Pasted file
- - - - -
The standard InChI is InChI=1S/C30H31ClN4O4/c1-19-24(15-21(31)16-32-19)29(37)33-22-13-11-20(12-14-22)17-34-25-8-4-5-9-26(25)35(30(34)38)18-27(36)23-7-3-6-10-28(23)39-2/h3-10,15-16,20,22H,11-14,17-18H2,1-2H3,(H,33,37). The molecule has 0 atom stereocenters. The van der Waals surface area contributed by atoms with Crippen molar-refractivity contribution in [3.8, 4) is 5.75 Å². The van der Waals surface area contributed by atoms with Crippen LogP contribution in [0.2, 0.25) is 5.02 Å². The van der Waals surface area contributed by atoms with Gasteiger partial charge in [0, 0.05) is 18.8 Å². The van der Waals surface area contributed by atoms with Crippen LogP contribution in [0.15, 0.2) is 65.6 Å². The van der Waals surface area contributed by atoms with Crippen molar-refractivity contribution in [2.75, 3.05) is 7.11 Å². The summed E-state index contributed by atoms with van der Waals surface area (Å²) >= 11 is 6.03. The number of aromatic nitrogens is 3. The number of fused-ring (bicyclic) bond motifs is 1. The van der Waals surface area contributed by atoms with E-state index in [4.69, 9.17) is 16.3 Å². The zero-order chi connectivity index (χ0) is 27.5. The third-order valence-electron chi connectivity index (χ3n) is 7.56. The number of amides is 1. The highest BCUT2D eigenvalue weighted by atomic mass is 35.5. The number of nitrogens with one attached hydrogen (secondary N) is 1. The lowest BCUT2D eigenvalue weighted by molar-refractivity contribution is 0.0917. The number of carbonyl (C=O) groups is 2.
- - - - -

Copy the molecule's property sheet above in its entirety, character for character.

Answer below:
The standard InChI is InChI=1S/C30H31ClN4O4/c1-19-24(15-21(31)16-32-19)29(37)33-22-13-11-20(12-14-22)17-34-25-8-4-5-9-26(25)35(30(34)38)18-27(36)23-7-3-6-10-28(23)39-2/h3-10,15-16,20,22H,11-14,17-18H2,1-2H3,(H,33,37). The molecule has 0 atom stereocenters. The van der Waals surface area contributed by atoms with Crippen molar-refractivity contribution in [3.8, 4) is 5.75 Å². The van der Waals surface area contributed by atoms with Crippen LogP contribution in [0.2, 0.25) is 5.02 Å². The van der Waals surface area contributed by atoms with Gasteiger partial charge in [0, 0.05) is 18.8 Å². The van der Waals surface area contributed by atoms with Crippen LogP contribution in [0.15, 0.2) is 65.6 Å². The van der Waals surface area contributed by atoms with Crippen molar-refractivity contribution in [2.75, 3.05) is 7.11 Å². The summed E-state index contributed by atoms with van der Waals surface area (Å²) >= 11 is 6.03. The number of aromatic nitrogens is 3. The number of fused-ring (bicyclic) bond motifs is 1. The van der Waals surface area contributed by atoms with E-state index in [4.69, 9.17) is 16.3 Å². The zero-order chi connectivity index (χ0) is 27.5. The third-order valence-electron chi connectivity index (χ3n) is 7.56. The number of amides is 1. The highest BCUT2D eigenvalue weighted by atomic mass is 35.5. The number of nitrogens with one attached hydrogen (secondary N) is 1. The lowest BCUT2D eigenvalue weighted by molar-refractivity contribution is 0.0917. The number of carbonyl (C=O) groups is 2.